Skip to content

Why mini squats are BAD for your knees

May 1, 2012

In this video Dr. Spina discusses why the most popular exercise prescribed for knee rehabilitation, the “mini squat,” is bad for your knees.  As described, the mini squat places an un-checked anterior force on the tibia thus leading to anterior shearing of the tibia-femoral articulation.  This is caused due to the lack of posterior line activation.

Also discussed is how to use Progressive Angular Isometric Loading (P.A.I.L.’s) to correct ‘winking’ (counter-nutation of the sacrum) in the ‘basement’ of the squat.  While most think this problem can be corrected by simply improving hamstring flexibility, it actually requires more….

Take home points:

1.  When prescribing squats for your patients/clients, the maximum possible depth should be encouraged (of course this means the maximum depth that can be achieved with proper form…for example without squinting).  To progress to lower depths, use progressively lower ‘targets’ to sit back onto.

2.  In order to prevent squinting at the bottom of the squat (the basement), it is not only a matter of creating improved flexibility in the hamstrings…but creating eccentric strength in the hamstrings outer range of motion…thus the utilization of Progressive Angular Isometric Loading.

3.  Utilizing P.A.I.L’s training in the ‘sticking-points’ of a squat, or any other exercise will allow the athlete to overcome the troublesome range.  P.A.I.L’s teach the nervous system to maximally recruit motor units in a given range.  Recall Hennman’s size principal – increased numbers and sizes of motor units will be recruited based on demand – by using isometric efforts, you have essentially created maximal demand as the object is by definition never going to move.


5 Comments leave one →
  1. May 4, 2012 2:08 pm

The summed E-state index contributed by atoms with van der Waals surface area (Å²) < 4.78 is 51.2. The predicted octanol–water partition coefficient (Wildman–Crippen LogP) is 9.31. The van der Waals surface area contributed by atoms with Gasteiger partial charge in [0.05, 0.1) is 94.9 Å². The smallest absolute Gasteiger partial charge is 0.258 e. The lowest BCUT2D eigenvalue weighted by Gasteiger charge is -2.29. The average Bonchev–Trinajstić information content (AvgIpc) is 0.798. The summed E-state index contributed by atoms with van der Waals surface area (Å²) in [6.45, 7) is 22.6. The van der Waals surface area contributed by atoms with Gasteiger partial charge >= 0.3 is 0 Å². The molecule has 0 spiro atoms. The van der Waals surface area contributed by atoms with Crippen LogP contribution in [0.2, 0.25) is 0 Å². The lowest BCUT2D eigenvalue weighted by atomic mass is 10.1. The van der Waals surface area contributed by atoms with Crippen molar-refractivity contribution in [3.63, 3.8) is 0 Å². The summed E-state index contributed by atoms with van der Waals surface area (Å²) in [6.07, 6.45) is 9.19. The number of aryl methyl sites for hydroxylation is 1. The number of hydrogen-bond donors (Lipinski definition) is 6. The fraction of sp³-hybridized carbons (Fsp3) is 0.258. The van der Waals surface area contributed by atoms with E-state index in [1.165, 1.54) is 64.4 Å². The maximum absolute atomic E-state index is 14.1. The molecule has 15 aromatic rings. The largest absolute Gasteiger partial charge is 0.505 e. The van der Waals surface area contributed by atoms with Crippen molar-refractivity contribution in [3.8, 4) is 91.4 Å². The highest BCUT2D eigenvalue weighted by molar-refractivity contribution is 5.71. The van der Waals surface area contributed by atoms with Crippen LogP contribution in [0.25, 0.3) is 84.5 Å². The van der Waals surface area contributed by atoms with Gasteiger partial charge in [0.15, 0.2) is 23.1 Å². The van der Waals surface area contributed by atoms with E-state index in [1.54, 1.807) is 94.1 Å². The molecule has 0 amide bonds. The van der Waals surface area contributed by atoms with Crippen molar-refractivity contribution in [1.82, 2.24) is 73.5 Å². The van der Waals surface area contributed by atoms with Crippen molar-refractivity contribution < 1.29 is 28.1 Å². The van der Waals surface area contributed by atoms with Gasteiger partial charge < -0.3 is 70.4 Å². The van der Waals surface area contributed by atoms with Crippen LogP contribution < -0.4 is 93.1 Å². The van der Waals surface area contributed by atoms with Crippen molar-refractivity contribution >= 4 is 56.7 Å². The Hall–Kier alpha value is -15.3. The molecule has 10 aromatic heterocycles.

I don’t understand the notion about hamstring flexibility completely.
    If the hamstrings were short or contracted or not allowing end range eccentric work, then thy would rotate the innominates posterior, therefore putting the sacrum in nutation, unless the sacroiliac ligaments and their connection to the hamstrings would also play a role in this. Could you elaborate on this?

    Thank you.

  2. May 7, 2012 7:01 pm

    Hi Colo
    If the hamstrings are not mobile enough to allow the range to be achieved there would be a pull through the sacrotuberous ligament, to the long dorsal sacral ligament which would cause the innominates to rotate posteriorly. As the SI joint has a maximum of 3-5mm of movement it means that “where the innominates go…the sacrum goes”…and thus it would not nutate as you mentioned…it would counter-nutate — hence the winking. In order to maintain a nutated sacrum, and thus maintain the lordosis of the lumbar spine, the hamstrings must be simultaneously flexible enough to ‘allow’ the motion, but strong enough to eccentrically control it

    • May 11, 2012 10:37 pm

      ok, but then counternutation might be not the right term here, since you mean more like a posterior pelvic tilt, which I can absolutely agree on.

      • May 15, 2012 3:37 pm

        Hi Colo

        Counternutation is in fact the correct term. As the sacrum counternutates (i.e. the sacral base tilts posteriorly) the innominantes have to follow thus also creating a posterior pelvic tilt. So we are in fact in agreement as we are saying the same thing.

        thanks for commenting


  1. 3 top posts of the half year… « Functional Anatomy Seminars – Functional Anatomic Palpation Systems™ | Functional Range Release™

Leave a Reply

Fill in your details below or click an icon to log in: Logo

You are commenting using your account. Log Out /  Change )

Facebook photo

You are commenting using your Facebook account. Log Out /  Change )

Connecting to %s

%d bloggers like this: